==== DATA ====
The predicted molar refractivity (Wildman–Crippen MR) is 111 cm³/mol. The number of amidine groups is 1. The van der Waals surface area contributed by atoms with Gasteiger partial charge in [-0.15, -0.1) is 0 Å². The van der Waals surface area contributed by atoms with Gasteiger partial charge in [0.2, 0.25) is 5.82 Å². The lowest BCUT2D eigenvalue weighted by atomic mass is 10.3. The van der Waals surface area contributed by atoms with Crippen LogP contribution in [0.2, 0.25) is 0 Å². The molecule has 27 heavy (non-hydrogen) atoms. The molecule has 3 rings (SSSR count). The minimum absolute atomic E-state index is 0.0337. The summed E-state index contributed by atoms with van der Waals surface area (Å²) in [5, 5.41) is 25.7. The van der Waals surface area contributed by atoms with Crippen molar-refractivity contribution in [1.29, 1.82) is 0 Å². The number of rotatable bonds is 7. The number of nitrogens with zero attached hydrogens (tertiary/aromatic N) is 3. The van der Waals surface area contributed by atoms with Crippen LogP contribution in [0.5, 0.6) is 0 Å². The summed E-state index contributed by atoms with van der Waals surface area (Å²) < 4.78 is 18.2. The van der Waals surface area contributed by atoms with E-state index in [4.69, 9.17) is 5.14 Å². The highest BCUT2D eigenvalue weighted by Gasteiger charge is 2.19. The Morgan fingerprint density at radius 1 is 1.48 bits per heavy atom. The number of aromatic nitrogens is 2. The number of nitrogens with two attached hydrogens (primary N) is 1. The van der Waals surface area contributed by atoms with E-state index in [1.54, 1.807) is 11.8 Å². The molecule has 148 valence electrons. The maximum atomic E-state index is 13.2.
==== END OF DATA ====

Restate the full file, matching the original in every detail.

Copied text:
The predicted molar refractivity (Wildman–Crippen MR) is 111 cm³/mol. The number of amidine groups is 1. The van der Waals surface area contributed by atoms with Gasteiger partial charge in [-0.15, -0.1) is 0 Å². The van der Waals surface area contributed by atoms with Gasteiger partial charge in [0.2, 0.25) is 5.82 Å². The lowest BCUT2D eigenvalue weighted by atomic mass is 10.3. The van der Waals surface area contributed by atoms with Crippen LogP contribution in [0.2, 0.25) is 0 Å². The molecule has 27 heavy (non-hydrogen) atoms. The molecule has 3 rings (SSSR count). The minimum absolute atomic E-state index is 0.0337. The summed E-state index contributed by atoms with van der Waals surface area (Å²) in [5, 5.41) is 25.7. The van der Waals surface area contributed by atoms with Crippen molar-refractivity contribution in [1.29, 1.82) is 0 Å². The number of rotatable bonds is 7. The number of nitrogens with zero attached hydrogens (tertiary/aromatic N) is 3. The van der Waals surface area contributed by atoms with Crippen LogP contribution in [0.5, 0.6) is 0 Å². The summed E-state index contributed by atoms with van der Waals surface area (Å²) < 4.78 is 18.2. The van der Waals surface area contributed by atoms with E-state index in [4.69, 9.17) is 5.14 Å². The highest BCUT2D eigenvalue weighted by Gasteiger charge is 2.19. The Morgan fingerprint density at radius 1 is 1.48 bits per heavy atom. The number of aromatic nitrogens is 2. The number of nitrogens with two attached hydrogens (primary N) is 1. The van der Waals surface area contributed by atoms with E-state index in [1.54, 1.807) is 11.8 Å². The molecule has 148 valence electrons. The maximum atomic E-state index is 13.2.